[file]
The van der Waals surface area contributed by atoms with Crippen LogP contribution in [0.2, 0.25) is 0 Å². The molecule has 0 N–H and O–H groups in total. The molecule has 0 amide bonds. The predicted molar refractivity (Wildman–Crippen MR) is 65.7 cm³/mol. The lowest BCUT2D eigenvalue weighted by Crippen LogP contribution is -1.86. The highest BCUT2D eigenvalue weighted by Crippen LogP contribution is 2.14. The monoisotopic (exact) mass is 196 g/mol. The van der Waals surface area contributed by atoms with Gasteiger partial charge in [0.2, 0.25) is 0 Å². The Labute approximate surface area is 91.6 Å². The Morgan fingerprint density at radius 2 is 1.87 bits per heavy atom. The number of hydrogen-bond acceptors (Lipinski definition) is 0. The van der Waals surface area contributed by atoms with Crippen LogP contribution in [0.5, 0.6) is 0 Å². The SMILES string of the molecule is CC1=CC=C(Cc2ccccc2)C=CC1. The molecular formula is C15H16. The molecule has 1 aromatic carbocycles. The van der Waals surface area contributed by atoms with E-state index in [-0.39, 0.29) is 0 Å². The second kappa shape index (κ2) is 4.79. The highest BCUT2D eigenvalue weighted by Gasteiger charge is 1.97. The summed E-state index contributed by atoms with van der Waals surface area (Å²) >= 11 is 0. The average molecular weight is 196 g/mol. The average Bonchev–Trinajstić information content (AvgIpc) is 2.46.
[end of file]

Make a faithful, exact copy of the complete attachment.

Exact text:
The van der Waals surface area contributed by atoms with Crippen LogP contribution in [0.2, 0.25) is 0 Å². The molecule has 0 N–H and O–H groups in total. The molecule has 0 amide bonds. The predicted molar refractivity (Wildman–Crippen MR) is 65.7 cm³/mol. The lowest BCUT2D eigenvalue weighted by Crippen LogP contribution is -1.86. The highest BCUT2D eigenvalue weighted by Crippen LogP contribution is 2.14. The monoisotopic (exact) mass is 196 g/mol. The van der Waals surface area contributed by atoms with Gasteiger partial charge in [0.2, 0.25) is 0 Å². The Labute approximate surface area is 91.6 Å². The Morgan fingerprint density at radius 2 is 1.87 bits per heavy atom. The number of hydrogen-bond acceptors (Lipinski definition) is 0. The van der Waals surface area contributed by atoms with Crippen LogP contribution in [0.5, 0.6) is 0 Å². The SMILES string of the molecule is CC1=CC=C(Cc2ccccc2)C=CC1. The molecular formula is C15H16. The molecule has 1 aromatic carbocycles. The van der Waals surface area contributed by atoms with E-state index in [-0.39, 0.29) is 0 Å². The second kappa shape index (κ2) is 4.79. The highest BCUT2D eigenvalue weighted by Gasteiger charge is 1.97. The summed E-state index contributed by atoms with van der Waals surface area (Å²) >= 11 is 0. The average molecular weight is 196 g/mol. The average Bonchev–Trinajstić information content (AvgIpc) is 2.46.